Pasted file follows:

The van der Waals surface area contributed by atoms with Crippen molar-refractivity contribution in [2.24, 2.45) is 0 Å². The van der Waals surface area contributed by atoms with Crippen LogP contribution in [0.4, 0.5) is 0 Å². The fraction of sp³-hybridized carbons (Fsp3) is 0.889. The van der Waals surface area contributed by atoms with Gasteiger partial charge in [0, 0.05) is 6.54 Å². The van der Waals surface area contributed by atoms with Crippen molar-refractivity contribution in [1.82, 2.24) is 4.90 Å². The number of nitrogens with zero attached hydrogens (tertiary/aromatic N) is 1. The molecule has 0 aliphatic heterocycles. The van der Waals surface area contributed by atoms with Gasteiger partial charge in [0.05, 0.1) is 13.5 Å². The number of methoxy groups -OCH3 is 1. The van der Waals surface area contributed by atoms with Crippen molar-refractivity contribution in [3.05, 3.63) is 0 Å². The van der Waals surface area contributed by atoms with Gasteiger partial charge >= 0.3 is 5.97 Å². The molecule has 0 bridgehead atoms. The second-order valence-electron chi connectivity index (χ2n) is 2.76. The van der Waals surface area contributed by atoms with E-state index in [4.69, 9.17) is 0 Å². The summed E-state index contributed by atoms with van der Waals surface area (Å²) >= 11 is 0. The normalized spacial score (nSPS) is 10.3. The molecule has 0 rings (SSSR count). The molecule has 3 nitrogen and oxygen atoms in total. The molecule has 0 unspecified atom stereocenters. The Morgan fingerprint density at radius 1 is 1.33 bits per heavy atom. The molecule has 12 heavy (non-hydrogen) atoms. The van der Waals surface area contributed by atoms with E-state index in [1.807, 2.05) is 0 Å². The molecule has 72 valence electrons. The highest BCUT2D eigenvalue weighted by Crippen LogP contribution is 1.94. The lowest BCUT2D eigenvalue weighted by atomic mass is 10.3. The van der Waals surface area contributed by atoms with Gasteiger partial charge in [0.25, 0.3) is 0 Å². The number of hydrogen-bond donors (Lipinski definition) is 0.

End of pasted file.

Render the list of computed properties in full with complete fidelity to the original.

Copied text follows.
The van der Waals surface area contributed by atoms with Crippen molar-refractivity contribution in [2.24, 2.45) is 0 Å². The van der Waals surface area contributed by atoms with Crippen LogP contribution in [0.4, 0.5) is 0 Å². The fraction of sp³-hybridized carbons (Fsp3) is 0.889. The van der Waals surface area contributed by atoms with Gasteiger partial charge in [0, 0.05) is 6.54 Å². The van der Waals surface area contributed by atoms with Crippen molar-refractivity contribution in [1.82, 2.24) is 4.90 Å². The number of nitrogens with zero attached hydrogens (tertiary/aromatic N) is 1. The molecule has 0 aliphatic heterocycles. The van der Waals surface area contributed by atoms with Gasteiger partial charge in [0.05, 0.1) is 13.5 Å². The number of methoxy groups -OCH3 is 1. The van der Waals surface area contributed by atoms with Crippen molar-refractivity contribution in [3.05, 3.63) is 0 Å². The van der Waals surface area contributed by atoms with Gasteiger partial charge >= 0.3 is 5.97 Å². The molecule has 0 bridgehead atoms. The second-order valence-electron chi connectivity index (χ2n) is 2.76. The van der Waals surface area contributed by atoms with E-state index in [4.69, 9.17) is 0 Å². The summed E-state index contributed by atoms with van der Waals surface area (Å²) >= 11 is 0. The normalized spacial score (nSPS) is 10.3. The molecule has 0 rings (SSSR count). The molecule has 3 nitrogen and oxygen atoms in total. The molecule has 0 unspecified atom stereocenters. The Morgan fingerprint density at radius 1 is 1.33 bits per heavy atom. The molecule has 12 heavy (non-hydrogen) atoms. The van der Waals surface area contributed by atoms with E-state index in [1.807, 2.05) is 0 Å². The molecule has 72 valence electrons. The highest BCUT2D eigenvalue weighted by Crippen LogP contribution is 1.94. The lowest BCUT2D eigenvalue weighted by atomic mass is 10.3. The van der Waals surface area contributed by atoms with Gasteiger partial charge in [0.25, 0.3) is 0 Å². The number of hydrogen-bond donors (Lipinski definition) is 0.